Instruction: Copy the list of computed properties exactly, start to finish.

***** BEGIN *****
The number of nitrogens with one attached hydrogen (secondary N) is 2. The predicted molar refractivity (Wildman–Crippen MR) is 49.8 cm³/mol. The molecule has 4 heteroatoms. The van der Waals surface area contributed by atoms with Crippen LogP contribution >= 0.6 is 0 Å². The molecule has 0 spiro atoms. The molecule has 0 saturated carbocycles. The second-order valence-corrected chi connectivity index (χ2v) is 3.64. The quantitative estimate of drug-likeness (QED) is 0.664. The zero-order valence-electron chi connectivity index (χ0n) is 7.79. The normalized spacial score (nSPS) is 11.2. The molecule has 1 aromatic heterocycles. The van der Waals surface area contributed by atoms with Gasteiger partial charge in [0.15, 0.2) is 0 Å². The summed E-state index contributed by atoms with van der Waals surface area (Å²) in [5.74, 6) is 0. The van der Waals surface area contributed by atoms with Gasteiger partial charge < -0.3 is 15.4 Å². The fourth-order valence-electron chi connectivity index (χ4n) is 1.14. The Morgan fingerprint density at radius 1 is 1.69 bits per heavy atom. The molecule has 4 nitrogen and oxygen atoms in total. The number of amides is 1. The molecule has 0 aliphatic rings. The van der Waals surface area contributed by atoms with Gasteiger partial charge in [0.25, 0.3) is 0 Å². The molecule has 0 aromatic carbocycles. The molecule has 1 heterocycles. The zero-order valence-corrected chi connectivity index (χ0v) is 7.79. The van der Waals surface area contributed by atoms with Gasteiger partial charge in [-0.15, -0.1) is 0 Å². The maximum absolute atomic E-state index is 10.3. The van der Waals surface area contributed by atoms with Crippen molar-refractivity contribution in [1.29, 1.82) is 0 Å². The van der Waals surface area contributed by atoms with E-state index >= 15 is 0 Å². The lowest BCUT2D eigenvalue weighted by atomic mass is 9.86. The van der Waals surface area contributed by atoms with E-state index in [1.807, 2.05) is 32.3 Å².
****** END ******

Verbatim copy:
The number of nitrogens with one attached hydrogen (secondary N) is 2. The predicted molar refractivity (Wildman–Crippen MR) is 49.8 cm³/mol. The molecule has 4 heteroatoms. The van der Waals surface area contributed by atoms with Crippen LogP contribution >= 0.6 is 0 Å². The molecule has 0 spiro atoms. The molecule has 0 saturated carbocycles. The second-order valence-corrected chi connectivity index (χ2v) is 3.64. The quantitative estimate of drug-likeness (QED) is 0.664. The zero-order valence-electron chi connectivity index (χ0n) is 7.79. The normalized spacial score (nSPS) is 11.2. The molecule has 1 aromatic heterocycles. The van der Waals surface area contributed by atoms with Gasteiger partial charge in [0.15, 0.2) is 0 Å². The summed E-state index contributed by atoms with van der Waals surface area (Å²) in [5.74, 6) is 0. The van der Waals surface area contributed by atoms with Gasteiger partial charge < -0.3 is 15.4 Å². The fourth-order valence-electron chi connectivity index (χ4n) is 1.14. The Morgan fingerprint density at radius 1 is 1.69 bits per heavy atom. The molecule has 4 nitrogen and oxygen atoms in total. The number of amides is 1. The molecule has 0 aliphatic rings. The van der Waals surface area contributed by atoms with Gasteiger partial charge in [0.25, 0.3) is 0 Å². The molecule has 0 aromatic carbocycles. The molecule has 1 heterocycles. The zero-order valence-corrected chi connectivity index (χ0v) is 7.79. The van der Waals surface area contributed by atoms with Gasteiger partial charge in [-0.15, -0.1) is 0 Å². The maximum absolute atomic E-state index is 10.3. The van der Waals surface area contributed by atoms with Crippen molar-refractivity contribution in [1.29, 1.82) is 0 Å². The van der Waals surface area contributed by atoms with E-state index >= 15 is 0 Å². The lowest BCUT2D eigenvalue weighted by atomic mass is 9.86. The van der Waals surface area contributed by atoms with E-state index in [1.807, 2.05) is 32.3 Å².